Lee’s Summit superintendent’s tweets slam Trump’s racist posts

Lee’s Summit Superintendent Dennis Carpenter took a stance on Twitter Tuesday and used the hashtag of the day: #Racistinchief, referring to President Donald Trump.

Carpenter’s tweets set off a flurry of comments, with some saying they were disappointed to see the leader of their public school district taking a political position on social media. But most said that given the racial animosity Carpenter has experienced in Lee’s Summit, they support the superintendent’s right to speak out on race.

“People of color are often told to ‘go back where we came from,’” tweeted Carpenter, who is African American. “Direct & indirect messages constantly say; go back to your country, side of town/neighborhood, former job, etc. You aren’t needed or wanted in spaces we’ve normed as white. #RacistInChief gets a 0 for originality!”

And then he tweeted, “When we normalize and fail to denounce racist @Twitter rants from the leader of the free world, we shouldn’t be surprised that similar lines of thinking show up at the local level. #Sad.”

The post was retweeted by Manny Abarca, a Kansas City Public Schools board member.

It was the kind of tweet one might expect to more likely come from a politician. Consider Rep. Emanuel Cleaver, an African American Kansas City Democrat, who posted a string of tweets on the subject including this one: “After reading President Trump’s remarkably racist tweets about four of my colleagues, my most agonizing pain results from the seamy silence and notorious neutrality of those whom I believe to be principled people.”

Cleaver also tweeted, “Although I have a public and political record of not calling individuals racist, even when they are, right now I am being tested like never before.”

The tweets were a response to Trump, who on Sunday posted tweets telling four Democratic congresswomen of color to “go back” to their countries “and help fix the totally broken and crime infested places from which they came.” Three of the four were born in the United States.

The issue of race has put the Lee’s Summit school district and community under a spotlight after Carpenter and his administrative team proposed hiring a firm to lead racial equity training for teachers and staff.

Folding to pressure from the mostly affluent and predominantly white community, the school board twice turned down firms suggested by Carpenter. Community members on social media referred to Carpenter as “the race doctor,” and the Jackson County sheriff assigned a security detail to Carpenter after the superintendent received threats. The district’s school board president had to apologize after equating being blond with the racism felt by people of color.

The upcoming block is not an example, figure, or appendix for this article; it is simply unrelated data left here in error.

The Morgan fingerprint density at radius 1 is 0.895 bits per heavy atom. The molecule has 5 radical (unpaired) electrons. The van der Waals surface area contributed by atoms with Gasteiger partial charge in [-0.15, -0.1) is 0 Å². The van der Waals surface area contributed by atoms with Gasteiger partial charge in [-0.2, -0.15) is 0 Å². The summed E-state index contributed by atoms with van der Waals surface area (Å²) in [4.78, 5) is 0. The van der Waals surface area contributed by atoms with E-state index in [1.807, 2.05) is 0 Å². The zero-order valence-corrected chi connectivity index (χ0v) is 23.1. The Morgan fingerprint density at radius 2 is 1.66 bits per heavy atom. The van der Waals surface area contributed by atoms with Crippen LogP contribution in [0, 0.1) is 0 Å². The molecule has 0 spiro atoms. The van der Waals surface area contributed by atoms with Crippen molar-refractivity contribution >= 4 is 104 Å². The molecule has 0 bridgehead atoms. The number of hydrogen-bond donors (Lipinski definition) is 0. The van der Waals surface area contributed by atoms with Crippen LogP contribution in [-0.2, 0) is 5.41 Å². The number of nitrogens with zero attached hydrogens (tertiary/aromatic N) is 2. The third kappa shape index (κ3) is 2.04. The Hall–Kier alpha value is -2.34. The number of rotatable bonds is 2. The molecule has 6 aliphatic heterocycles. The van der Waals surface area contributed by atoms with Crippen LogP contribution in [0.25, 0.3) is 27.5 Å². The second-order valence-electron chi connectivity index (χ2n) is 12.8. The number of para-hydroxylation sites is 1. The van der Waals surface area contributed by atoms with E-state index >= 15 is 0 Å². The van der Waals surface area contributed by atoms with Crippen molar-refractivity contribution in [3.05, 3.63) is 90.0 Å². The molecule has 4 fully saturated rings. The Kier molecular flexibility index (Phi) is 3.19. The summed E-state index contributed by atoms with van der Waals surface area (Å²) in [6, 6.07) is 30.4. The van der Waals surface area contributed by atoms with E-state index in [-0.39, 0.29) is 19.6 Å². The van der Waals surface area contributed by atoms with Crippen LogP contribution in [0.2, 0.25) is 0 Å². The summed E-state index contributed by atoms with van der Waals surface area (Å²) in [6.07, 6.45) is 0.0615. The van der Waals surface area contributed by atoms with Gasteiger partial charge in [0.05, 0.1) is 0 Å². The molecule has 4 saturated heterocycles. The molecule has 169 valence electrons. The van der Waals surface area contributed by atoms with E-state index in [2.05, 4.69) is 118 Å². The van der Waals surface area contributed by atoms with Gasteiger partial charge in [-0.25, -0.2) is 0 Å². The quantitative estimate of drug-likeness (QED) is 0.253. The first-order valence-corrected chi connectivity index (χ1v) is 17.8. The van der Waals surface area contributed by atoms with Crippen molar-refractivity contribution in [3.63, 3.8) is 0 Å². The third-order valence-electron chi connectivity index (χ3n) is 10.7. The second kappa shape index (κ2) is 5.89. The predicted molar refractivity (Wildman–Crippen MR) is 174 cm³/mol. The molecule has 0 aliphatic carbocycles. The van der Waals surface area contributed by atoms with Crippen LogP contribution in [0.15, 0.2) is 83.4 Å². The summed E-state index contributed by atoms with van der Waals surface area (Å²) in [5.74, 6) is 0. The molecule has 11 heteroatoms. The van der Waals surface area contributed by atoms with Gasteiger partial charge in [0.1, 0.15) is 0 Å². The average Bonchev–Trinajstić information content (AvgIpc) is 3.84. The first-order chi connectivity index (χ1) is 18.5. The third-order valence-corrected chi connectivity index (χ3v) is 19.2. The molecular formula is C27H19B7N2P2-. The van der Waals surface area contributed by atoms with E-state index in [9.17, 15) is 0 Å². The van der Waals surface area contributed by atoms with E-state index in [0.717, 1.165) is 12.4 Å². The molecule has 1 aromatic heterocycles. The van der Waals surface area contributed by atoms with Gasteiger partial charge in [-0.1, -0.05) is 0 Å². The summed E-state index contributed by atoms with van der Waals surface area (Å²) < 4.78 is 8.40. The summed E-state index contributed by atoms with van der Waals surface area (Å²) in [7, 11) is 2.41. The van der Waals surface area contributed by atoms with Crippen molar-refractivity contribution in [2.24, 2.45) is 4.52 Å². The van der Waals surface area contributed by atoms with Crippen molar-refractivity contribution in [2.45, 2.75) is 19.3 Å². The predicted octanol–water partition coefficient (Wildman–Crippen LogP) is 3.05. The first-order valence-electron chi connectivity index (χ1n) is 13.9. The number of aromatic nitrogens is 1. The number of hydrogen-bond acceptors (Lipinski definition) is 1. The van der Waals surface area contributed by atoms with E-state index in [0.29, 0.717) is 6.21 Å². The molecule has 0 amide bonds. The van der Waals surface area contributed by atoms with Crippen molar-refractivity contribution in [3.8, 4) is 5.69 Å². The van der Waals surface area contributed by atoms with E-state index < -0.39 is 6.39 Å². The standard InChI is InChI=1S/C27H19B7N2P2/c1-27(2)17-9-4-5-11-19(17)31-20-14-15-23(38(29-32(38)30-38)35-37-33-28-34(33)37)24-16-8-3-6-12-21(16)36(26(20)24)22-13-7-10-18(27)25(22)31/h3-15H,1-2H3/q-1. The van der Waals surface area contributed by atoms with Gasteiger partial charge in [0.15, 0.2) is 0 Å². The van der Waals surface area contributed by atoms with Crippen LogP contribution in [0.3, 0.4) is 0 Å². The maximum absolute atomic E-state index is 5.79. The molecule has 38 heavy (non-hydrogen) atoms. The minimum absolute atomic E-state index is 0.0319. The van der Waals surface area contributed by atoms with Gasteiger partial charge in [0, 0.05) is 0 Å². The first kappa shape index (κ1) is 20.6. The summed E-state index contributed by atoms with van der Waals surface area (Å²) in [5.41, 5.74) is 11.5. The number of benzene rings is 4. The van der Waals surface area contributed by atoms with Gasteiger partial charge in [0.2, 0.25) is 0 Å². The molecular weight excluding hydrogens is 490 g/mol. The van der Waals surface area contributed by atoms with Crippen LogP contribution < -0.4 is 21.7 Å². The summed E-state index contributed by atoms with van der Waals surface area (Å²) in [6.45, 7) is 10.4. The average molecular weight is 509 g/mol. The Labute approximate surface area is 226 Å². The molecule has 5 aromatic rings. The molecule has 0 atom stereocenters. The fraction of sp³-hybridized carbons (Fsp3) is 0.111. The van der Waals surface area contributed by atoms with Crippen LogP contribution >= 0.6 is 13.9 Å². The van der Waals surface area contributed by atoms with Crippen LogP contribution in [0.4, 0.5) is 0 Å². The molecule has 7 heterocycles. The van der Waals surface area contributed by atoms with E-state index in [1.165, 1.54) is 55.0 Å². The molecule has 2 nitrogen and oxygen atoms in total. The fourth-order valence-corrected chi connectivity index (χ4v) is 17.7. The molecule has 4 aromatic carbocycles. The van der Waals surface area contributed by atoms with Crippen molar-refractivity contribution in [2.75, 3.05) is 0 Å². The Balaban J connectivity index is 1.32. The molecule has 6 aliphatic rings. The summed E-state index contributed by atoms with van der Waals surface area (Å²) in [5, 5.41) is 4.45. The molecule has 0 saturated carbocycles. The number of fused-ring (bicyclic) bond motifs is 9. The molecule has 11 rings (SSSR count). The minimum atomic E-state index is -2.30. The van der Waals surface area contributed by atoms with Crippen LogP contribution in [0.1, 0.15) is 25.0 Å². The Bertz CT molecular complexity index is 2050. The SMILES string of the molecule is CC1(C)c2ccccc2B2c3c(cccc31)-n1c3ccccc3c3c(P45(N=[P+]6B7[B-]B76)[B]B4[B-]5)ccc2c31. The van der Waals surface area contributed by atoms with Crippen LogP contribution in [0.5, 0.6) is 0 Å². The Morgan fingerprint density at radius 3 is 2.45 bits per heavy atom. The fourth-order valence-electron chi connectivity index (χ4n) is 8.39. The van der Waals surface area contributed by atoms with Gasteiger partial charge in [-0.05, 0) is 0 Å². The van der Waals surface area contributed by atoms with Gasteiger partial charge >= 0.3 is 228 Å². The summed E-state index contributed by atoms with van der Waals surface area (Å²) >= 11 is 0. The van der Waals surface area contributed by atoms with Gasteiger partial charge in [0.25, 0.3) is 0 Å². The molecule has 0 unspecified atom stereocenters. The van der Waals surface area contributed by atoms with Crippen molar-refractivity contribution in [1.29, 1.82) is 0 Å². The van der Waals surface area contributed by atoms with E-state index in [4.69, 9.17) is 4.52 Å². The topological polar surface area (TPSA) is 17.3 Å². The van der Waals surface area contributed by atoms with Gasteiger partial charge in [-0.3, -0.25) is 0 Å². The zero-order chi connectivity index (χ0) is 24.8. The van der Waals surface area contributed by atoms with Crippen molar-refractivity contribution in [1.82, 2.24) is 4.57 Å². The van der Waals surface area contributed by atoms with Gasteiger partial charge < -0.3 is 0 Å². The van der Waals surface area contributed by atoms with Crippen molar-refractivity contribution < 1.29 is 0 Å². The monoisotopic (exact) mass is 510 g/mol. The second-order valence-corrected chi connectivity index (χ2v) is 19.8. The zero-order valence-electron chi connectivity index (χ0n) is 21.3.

Last month, the board voted to hire a firm to start equity training as soon as this summer.

Carpenter, whose Twitter handle is @EquitySup1, said that to him it was clear the president’s tweet was about race and that most media outlets across the country had already identified Trump’s tweets as racists. And in response, Carpenter said, his tweet, “was about race. It is not about politics.”

But some who responded to Carpenter’s tweets disagreed. Cameron Greenwell, who is a student in the district, tweeted “but you don’t have the right to impose your political views on students within our district.”

Ahmad Cousin, a Lee’s Summit district alum, responded, “He has literally been threatened by people in the district and was made a laughing stock at council meetings for wanting to have a equity plan. … he sees racism clear as damn day. Don’t critique him for trying address a president who literally said go back to where u came from lmao.”

Kevin White tweeted, “A man who has been regularly beaten down and criticized because he is black has every right to point out the same actions by others. Until we live the life of a person of color we are ignorant to how much comments and words really impact us.”

Gannon Brown tweeted: “I am pretty sure your job is about the kids in the district. No one cares about your political views!”

Carpenter said that while his intent was not at all political, he isn’t aware of any state or national rule or guidance that frowns on superintendents taking a political stand on social media.

“Obviously superintendents have the right to have personal views and share them as they so choose,” said Dave Schuler, past president of the American Association of School Superintendents and the 2018 national Superintendent of the Year.

Schuler, who is a superintendent in Chicago, said his association believes it is important for superintendents to use social media to promote the district and connect with the community. But he said superintendents also should post to social media with caution. “They should be cognizant of the culture of the community. “

The Twitter account Carpenter used is “owned by Dr. Carpenter and not the district,” said Kelly Wachel, the district spokeswoman. “He uses it for both his professional and personal perspective. “

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